Michael Regnier – Life And Health In Delhi’s Slums

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Ills.: post.jagran.com

Ills.: post.jagran.com

mosaicscience.com. September 2014.  The smell of urine and human excrement betrays the entrance to the slum. There is a line of fresh turds alongside the main road. Most look healthy enough; a couple are what you might call loose.
Dilip Jha admits to feeling nervous. Ben Gilbert (Mosaic’s photographer) and I have asked him to show us around Delhi, including its slums to see where some of India’s poorest rural-to-urban migrants live, so Dilip, a senior research project manager at the South Asia Network for Chronic Disease, has brought us to Sector 7.
We turn left, down a side road, except that this street marks a social, political and moral boundary between two superposed cities. Ben and I walk about 50 metres before Dilip quietly but urgently suggests we go back to the main road.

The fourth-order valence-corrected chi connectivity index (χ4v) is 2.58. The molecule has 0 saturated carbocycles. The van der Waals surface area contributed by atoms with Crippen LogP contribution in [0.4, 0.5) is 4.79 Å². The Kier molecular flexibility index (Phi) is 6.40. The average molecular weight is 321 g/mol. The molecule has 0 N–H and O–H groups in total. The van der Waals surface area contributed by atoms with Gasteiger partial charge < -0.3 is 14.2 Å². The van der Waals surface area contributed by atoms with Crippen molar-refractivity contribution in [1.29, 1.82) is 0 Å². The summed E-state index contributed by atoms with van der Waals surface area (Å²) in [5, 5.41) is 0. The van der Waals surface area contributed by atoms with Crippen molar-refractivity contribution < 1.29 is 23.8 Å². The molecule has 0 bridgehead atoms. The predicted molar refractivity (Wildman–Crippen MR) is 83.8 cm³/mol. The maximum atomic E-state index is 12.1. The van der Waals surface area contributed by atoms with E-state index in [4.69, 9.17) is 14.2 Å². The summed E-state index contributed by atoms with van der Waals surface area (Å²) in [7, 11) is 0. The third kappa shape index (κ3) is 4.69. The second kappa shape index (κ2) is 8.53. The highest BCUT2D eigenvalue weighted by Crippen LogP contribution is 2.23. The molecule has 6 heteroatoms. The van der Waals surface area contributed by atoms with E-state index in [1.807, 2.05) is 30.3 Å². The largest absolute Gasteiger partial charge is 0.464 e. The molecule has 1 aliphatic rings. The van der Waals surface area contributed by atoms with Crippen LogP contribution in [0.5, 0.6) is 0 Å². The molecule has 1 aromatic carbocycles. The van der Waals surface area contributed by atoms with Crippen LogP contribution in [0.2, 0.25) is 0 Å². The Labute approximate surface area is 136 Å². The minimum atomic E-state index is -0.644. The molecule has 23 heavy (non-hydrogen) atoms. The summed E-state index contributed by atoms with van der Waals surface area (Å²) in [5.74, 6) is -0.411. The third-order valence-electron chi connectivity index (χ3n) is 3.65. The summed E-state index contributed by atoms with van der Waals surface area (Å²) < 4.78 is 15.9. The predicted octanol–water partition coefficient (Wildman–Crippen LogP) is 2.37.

At the junction, Ganchem sells freshly squeezed orange juice. Like everyone else in this slum, he is from Rajasthan and, like everyone else, he specialises in drumming at functions and weddings. It is only ever part-time work, so people have other jobs, often house-painting. They have done well to secure painting and drumming as their niche – other slums might specialise in rag-picking, bringing the city’s rubbish home on handcarts and sorting through it for plastic or paper scraps they can sell for a pittance. Migrants often find the only opportunities to make a living are doing the jobs too dirty, degrading or dangerous for anyone else.

Read more: http://mosaicscience.com/life-and-health-delhi-slums

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